Porter insists on sprinkling the text with mentions of Shakespeare (why are so many recent history authors begetting Shakespeare as a historian?!) and quoting poems/literature. Perhaps this is done to lighten the load but it merely works to downgrade the emphasis of “Tudors Versus Stewarts”.
The second half of “Tudors Versus Stewarts” focuses largely on Scotland. Although this is still simply a retelling and does not meet the thesis; it is a strong source for those interested in an overview of Scottish politics in the 16th century.
“Tudors Versus Stewarts” rushes at the conclusion and ends rather abruptly. Porter’s biases are clear and although she attempts to add importance to the clashing between the Tudors and Stuarts (ending with King James I of England); she failed to do anything other than present a dual biography.
Porter follows the text with an epilogue, list of key figures, notes, and bibliography while the text contains a section of black and white photo plates. It should be noted that I have read many of the secondary sources Porter used which is why the book didn’t offer me new information but this may not be the case with all readers.
Overall, Porter’s piece has a strong motive and thesis but it was not carried out to a proven point. “Tudors versus Stewarts is readable (meaning: not boring) and one will learn of many Scottish and English events but I was merely expecting more. The book is not bad and suggested for those interested in the history but it won’t blow you away. ...more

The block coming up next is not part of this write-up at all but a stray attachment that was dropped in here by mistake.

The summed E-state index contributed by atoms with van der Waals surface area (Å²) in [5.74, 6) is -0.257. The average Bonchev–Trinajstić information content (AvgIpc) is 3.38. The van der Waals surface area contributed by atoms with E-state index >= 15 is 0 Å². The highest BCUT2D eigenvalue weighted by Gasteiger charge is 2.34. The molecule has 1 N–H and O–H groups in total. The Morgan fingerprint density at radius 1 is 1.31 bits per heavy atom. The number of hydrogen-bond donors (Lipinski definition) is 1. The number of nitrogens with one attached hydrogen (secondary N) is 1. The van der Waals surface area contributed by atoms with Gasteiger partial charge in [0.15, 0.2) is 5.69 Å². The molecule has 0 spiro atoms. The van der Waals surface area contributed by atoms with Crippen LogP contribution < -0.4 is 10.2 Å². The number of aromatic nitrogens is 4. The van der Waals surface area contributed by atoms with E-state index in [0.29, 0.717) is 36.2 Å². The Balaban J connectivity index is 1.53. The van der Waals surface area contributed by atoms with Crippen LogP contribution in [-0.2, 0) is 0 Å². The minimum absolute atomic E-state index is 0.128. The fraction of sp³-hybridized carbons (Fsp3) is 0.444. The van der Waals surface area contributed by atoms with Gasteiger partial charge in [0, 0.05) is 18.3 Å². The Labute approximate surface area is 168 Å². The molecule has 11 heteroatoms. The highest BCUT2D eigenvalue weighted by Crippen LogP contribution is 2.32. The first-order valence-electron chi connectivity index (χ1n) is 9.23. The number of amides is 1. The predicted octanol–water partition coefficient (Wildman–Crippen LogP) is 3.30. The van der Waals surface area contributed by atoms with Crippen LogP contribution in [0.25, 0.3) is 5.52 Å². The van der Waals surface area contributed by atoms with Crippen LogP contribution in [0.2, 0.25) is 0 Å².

As a “fan girl” of King Charles II, it is only natural that I am also fascinated by his mistresses. Although I adore Nell Gwynne as my favorite; the oAs a “fan girl” of King Charles II, it is only natural that I am also fascinated by his mistresses. Although I adore Nell Gwynne as my favorite; the other women are compelling, as well. Marci Jefferson reveals the role of Frances Stuart in her debut novel, “Girl on the Golden Coin”.
At this juncture of my many years of reading both history and historical fiction text; I can pretty much scan a book and know if it will please me. “Girl on the Golden Coin” instantly caused trepidation but its promises of scandal, intrigue, and duplicity surrounding Frances Stuart; insisted I proceed. As I suspected: I was let down. Big time.
“Girl on the Golden Coin” is best described as a “Stuart High School” drama filled with squealing, giggles, and shrugs. The novel is more fiction than history and fails to bring the era to life. Yes, there are some illustrative descriptions but overall, the authenticity is lacking as the focus is on teen-level soap opera drama. To be blunt: it doesn’t feel as though Jefferson did much research which is why the story is ‘told’ versus ‘lived’ and ‘shown’.